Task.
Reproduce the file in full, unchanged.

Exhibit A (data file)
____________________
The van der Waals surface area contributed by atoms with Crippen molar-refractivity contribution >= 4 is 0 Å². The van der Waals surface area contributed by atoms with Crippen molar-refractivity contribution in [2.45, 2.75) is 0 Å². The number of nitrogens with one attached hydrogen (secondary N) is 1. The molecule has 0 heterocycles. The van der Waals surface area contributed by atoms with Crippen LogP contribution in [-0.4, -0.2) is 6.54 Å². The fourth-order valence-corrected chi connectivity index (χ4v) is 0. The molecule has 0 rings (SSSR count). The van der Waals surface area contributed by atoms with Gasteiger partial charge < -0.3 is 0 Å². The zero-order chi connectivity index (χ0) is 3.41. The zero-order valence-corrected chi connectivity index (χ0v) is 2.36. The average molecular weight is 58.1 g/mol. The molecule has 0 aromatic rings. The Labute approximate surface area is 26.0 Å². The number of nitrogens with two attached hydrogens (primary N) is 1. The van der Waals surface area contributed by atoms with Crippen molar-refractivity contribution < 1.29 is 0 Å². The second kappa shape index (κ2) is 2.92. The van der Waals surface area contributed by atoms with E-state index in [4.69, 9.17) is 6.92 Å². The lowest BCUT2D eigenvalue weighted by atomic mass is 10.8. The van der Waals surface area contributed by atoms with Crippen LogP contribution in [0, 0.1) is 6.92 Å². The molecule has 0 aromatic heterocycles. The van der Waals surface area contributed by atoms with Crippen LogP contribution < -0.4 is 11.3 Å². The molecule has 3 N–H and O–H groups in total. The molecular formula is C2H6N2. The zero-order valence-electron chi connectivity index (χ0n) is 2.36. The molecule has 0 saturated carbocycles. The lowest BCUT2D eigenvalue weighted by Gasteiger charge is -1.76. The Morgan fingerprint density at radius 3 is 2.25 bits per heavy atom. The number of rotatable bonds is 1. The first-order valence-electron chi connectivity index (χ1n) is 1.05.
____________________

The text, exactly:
The van der Waals surface area contributed by atoms with Crippen molar-refractivity contribution >= 4 is 0 Å². The van der Waals surface area contributed by atoms with Crippen molar-refractivity contribution in [2.45, 2.75) is 0 Å². The number of nitrogens with one attached hydrogen (secondary N) is 1. The molecule has 0 heterocycles. The van der Waals surface area contributed by atoms with Crippen LogP contribution in [-0.4, -0.2) is 6.54 Å². The fourth-order valence-corrected chi connectivity index (χ4v) is 0. The molecule has 0 rings (SSSR count). The van der Waals surface area contributed by atoms with Gasteiger partial charge < -0.3 is 0 Å². The zero-order chi connectivity index (χ0) is 3.41. The zero-order valence-corrected chi connectivity index (χ0v) is 2.36. The average molecular weight is 58.1 g/mol. The molecule has 0 aromatic rings. The Labute approximate surface area is 26.0 Å². The number of nitrogens with two attached hydrogens (primary N) is 1. The van der Waals surface area contributed by atoms with Crippen molar-refractivity contribution < 1.29 is 0 Å². The second kappa shape index (κ2) is 2.92. The van der Waals surface area contributed by atoms with E-state index in [4.69, 9.17) is 6.92 Å². The lowest BCUT2D eigenvalue weighted by atomic mass is 10.8. The van der Waals surface area contributed by atoms with Crippen LogP contribution in [0, 0.1) is 6.92 Å². The molecule has 0 aromatic heterocycles. The van der Waals surface area contributed by atoms with Crippen LogP contribution < -0.4 is 11.3 Å². The molecule has 3 N–H and O–H groups in total. The molecular formula is C2H6N2. The zero-order valence-electron chi connectivity index (χ0n) is 2.36. The molecule has 0 saturated carbocycles. The lowest BCUT2D eigenvalue weighted by Gasteiger charge is -1.76. The Morgan fingerprint density at radius 3 is 2.25 bits per heavy atom. The number of rotatable bonds is 1. The first-order valence-electron chi connectivity index (χ1n) is 1.05.